Networking program aims to connect
Networking is not a new concept, but there is a new networking program in the Valley called the Connector Program and it’s been proving its worth from the day it debuted in Kentville on Wednesday, Sept. 19.
As the name suggest, the Connector Program connects business and community leaders (connectors) with community members (connectees), but ones who are new residents and/or underemployed work-ready professionals in their industry to help them integrate into the community.
It allows connectees the opportunity to enhance local knowledge, learn about the job market and build a professional network by matching them with others who provide additional references that person can also connect with socially and professionally.
The program, under the umbrella of the Valley Regional Enterprise Network, is funded by Employment Nova Scotia under the Department of Labour and Advanced Education. It launched in Halifax in 2009 and is now international.
“It began as a means to help immigrants break into the job market in Halifax,” says Emily Kennedy, the Valley’s project co-ordinator. Meetings begin with a cup of coffee and an informal chat about what the person does for a living, discussing trends, advice and anything the connectee wants to ask. At the end, the connector then refers them to three more people they can approach. “It’s like speed-dating for job seekers and I get to be cupid.”
“I’m excited to see what happens. There was a lot of visioning that happened to create the program,” said Belinda Tupper, the project’s agreement manager who works for the province. “It makes sense to me that newcomers and recent graduates would benefit from experienced people helping them along. It might happen for some people naturally, but to have people who sign on to make a commitment to make it happen is wonderful.”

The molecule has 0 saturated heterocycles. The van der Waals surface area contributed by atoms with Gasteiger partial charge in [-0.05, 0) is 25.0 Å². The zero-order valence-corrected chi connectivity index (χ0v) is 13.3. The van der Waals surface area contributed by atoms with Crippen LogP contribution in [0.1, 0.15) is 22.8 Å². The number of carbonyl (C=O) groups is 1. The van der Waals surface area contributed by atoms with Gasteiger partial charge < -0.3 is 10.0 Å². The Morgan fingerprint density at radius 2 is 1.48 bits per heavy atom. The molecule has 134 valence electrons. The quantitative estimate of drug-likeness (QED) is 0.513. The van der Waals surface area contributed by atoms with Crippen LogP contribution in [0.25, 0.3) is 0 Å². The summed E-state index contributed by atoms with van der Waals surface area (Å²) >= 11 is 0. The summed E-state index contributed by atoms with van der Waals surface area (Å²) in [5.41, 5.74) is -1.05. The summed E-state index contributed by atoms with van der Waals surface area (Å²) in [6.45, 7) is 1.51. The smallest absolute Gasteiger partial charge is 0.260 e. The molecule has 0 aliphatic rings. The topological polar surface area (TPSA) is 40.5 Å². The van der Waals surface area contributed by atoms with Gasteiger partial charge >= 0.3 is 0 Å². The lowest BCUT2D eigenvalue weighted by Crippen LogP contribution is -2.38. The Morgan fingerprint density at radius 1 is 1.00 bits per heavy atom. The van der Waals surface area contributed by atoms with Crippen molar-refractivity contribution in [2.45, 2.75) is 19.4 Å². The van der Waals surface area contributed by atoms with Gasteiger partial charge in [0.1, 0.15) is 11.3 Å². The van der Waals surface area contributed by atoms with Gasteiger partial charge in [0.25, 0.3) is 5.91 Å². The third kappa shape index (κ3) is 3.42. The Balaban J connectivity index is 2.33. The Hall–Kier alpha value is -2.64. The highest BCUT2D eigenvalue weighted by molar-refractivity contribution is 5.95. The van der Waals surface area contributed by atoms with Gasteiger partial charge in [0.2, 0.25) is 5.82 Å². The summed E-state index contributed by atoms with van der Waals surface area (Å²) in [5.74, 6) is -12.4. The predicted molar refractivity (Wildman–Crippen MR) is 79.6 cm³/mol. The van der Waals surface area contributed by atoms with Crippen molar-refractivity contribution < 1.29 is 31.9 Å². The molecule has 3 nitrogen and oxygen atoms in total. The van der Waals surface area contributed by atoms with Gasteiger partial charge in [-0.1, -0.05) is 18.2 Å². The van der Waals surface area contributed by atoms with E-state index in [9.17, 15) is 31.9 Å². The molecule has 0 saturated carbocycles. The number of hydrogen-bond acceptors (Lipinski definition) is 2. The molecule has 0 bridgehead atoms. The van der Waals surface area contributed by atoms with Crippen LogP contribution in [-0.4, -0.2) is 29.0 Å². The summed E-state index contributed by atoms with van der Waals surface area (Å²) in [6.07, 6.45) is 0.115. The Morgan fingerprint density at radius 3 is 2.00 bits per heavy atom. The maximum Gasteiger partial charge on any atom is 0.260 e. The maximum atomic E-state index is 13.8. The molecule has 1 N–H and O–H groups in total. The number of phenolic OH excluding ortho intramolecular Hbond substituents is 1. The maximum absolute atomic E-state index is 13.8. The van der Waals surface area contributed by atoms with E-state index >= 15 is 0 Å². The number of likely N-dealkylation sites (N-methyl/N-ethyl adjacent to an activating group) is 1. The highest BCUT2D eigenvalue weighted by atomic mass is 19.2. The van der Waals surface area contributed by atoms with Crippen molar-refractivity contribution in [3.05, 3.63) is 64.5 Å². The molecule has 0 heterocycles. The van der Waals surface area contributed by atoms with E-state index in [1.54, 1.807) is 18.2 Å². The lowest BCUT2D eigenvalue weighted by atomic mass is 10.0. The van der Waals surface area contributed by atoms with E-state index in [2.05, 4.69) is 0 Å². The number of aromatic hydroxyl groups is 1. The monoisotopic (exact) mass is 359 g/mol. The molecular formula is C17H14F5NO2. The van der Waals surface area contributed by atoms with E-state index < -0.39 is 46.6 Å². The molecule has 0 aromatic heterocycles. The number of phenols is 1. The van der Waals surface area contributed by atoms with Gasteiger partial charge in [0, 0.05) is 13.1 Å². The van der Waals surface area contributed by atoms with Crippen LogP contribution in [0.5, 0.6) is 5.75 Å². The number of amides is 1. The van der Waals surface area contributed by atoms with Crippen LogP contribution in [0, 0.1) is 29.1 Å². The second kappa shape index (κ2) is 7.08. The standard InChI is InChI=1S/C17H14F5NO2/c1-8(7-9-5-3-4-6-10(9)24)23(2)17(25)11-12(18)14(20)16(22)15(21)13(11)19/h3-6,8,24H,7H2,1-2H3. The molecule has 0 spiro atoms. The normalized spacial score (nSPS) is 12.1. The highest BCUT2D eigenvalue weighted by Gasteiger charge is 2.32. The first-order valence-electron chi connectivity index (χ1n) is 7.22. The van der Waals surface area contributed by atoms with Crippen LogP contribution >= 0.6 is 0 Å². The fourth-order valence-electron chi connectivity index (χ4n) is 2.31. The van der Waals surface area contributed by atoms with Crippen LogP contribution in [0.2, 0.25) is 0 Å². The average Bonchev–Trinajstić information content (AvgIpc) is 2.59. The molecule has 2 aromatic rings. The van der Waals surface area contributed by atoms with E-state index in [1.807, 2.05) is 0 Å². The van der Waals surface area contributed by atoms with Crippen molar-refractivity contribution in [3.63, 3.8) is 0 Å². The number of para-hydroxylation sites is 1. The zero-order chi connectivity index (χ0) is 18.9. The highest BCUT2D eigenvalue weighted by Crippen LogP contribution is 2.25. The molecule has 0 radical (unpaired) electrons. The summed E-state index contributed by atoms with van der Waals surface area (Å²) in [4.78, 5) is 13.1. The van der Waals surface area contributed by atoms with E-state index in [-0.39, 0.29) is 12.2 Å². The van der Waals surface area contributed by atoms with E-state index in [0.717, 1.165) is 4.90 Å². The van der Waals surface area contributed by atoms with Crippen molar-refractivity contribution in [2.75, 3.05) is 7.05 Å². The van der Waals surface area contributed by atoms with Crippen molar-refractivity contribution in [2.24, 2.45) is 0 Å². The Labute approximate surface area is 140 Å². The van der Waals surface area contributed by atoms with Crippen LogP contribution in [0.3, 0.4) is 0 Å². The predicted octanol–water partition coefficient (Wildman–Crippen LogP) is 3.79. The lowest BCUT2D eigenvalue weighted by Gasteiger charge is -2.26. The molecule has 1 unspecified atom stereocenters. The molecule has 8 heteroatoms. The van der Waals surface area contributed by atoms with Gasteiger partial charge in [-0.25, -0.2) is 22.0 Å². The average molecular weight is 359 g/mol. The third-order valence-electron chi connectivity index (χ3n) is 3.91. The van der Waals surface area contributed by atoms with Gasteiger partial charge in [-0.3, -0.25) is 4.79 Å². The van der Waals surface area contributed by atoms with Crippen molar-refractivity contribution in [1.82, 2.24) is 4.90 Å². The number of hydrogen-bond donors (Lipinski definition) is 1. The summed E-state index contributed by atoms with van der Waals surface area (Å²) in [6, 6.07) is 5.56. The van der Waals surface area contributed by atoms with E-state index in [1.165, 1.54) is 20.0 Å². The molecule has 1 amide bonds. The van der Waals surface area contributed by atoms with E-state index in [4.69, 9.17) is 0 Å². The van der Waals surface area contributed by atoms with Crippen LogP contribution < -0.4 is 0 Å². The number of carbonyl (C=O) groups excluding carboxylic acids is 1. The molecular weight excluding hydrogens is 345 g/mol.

Brenda Lagrandeur manages the Connector Program for the western region, which includes Yarmouth County, Digby County and the Municipality of Barrington.
“It’s been fantastic and it’s been a retention tool because we’re helping people that are already living in our region; we’re not trying to recruit people to come. We’re working with people who have already chosen to live a rural life, so half that battle is already done.” With 63 clients, they’ve exceeded the target of 50 for their first year. “It helps people who just don’t know who to talk to or where to turn,” said Lagrandeur.
The event attracted people like Renata Tweedy, who saw an ad for the event pop up on a social media account that morning. Tweedy works with an organization in Shelburne but lives in
Kings County and would eventually like to transition to a more local position.
“I’ve been with the organization for seven years, but it’s evolving beyond what they need from me being away, so if we’re going to be settling here in two years time, what is the next step for me? How am I going to find the connections that I need? So the idea is delightful. This program just seems like a good place to do that.”
“It’s very difficult to meet people socially, but especially professionally when you are divided in your time and your thinking. It’s my desire to be able to invest here in the way that I’m investing there. So it’s just not my goal to find a job; it’s about finding where I can do the most good with the skills and experience that I have.”